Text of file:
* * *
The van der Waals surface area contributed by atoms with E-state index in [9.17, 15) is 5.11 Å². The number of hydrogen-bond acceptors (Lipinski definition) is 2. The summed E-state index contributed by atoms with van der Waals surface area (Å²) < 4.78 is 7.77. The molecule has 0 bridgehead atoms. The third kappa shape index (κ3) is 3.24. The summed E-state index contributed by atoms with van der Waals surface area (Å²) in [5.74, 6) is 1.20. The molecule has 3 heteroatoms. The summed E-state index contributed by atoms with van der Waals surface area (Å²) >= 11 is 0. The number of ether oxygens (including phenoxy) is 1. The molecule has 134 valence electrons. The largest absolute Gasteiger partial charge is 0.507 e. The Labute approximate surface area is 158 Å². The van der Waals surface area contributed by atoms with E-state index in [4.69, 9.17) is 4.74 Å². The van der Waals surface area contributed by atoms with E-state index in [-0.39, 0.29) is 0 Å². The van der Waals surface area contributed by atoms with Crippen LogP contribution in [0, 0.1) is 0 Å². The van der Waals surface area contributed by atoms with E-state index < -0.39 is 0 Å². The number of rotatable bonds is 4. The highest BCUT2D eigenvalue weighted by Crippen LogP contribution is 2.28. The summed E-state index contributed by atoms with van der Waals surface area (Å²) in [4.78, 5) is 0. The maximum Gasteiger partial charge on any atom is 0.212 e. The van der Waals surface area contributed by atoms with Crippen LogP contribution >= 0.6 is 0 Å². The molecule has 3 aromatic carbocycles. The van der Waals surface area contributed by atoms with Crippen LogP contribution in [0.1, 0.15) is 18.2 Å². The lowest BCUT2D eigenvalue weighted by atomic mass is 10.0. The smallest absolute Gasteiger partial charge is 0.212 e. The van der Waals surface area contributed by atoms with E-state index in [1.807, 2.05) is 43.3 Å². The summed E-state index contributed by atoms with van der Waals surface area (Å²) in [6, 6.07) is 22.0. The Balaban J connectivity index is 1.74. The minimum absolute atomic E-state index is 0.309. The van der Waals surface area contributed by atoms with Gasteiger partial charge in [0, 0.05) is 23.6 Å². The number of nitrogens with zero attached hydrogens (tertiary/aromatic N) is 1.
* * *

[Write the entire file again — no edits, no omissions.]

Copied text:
The van der Waals surface area contributed by atoms with E-state index in [9.17, 15) is 5.11 Å². The number of hydrogen-bond acceptors (Lipinski definition) is 2. The summed E-state index contributed by atoms with van der Waals surface area (Å²) < 4.78 is 7.77. The molecule has 0 bridgehead atoms. The third kappa shape index (κ3) is 3.24. The summed E-state index contributed by atoms with van der Waals surface area (Å²) in [5.74, 6) is 1.20. The molecule has 3 heteroatoms. The summed E-state index contributed by atoms with van der Waals surface area (Å²) >= 11 is 0. The number of ether oxygens (including phenoxy) is 1. The molecule has 134 valence electrons. The largest absolute Gasteiger partial charge is 0.507 e. The Labute approximate surface area is 158 Å². The van der Waals surface area contributed by atoms with E-state index in [4.69, 9.17) is 4.74 Å². The van der Waals surface area contributed by atoms with E-state index in [-0.39, 0.29) is 0 Å². The van der Waals surface area contributed by atoms with Crippen LogP contribution in [0, 0.1) is 0 Å². The van der Waals surface area contributed by atoms with E-state index < -0.39 is 0 Å². The number of rotatable bonds is 4. The highest BCUT2D eigenvalue weighted by Crippen LogP contribution is 2.28. The summed E-state index contributed by atoms with van der Waals surface area (Å²) in [4.78, 5) is 0. The maximum Gasteiger partial charge on any atom is 0.212 e. The van der Waals surface area contributed by atoms with Crippen LogP contribution >= 0.6 is 0 Å². The molecule has 3 aromatic carbocycles. The van der Waals surface area contributed by atoms with Crippen LogP contribution in [0.1, 0.15) is 18.2 Å². The lowest BCUT2D eigenvalue weighted by atomic mass is 10.0. The smallest absolute Gasteiger partial charge is 0.212 e. The van der Waals surface area contributed by atoms with E-state index in [1.807, 2.05) is 43.3 Å². The summed E-state index contributed by atoms with van der Waals surface area (Å²) in [6, 6.07) is 22.0. The Balaban J connectivity index is 1.74. The minimum absolute atomic E-state index is 0.309. The van der Waals surface area contributed by atoms with Gasteiger partial charge in [0, 0.05) is 23.6 Å². The number of nitrogens with zero attached hydrogens (tertiary/aromatic N) is 1.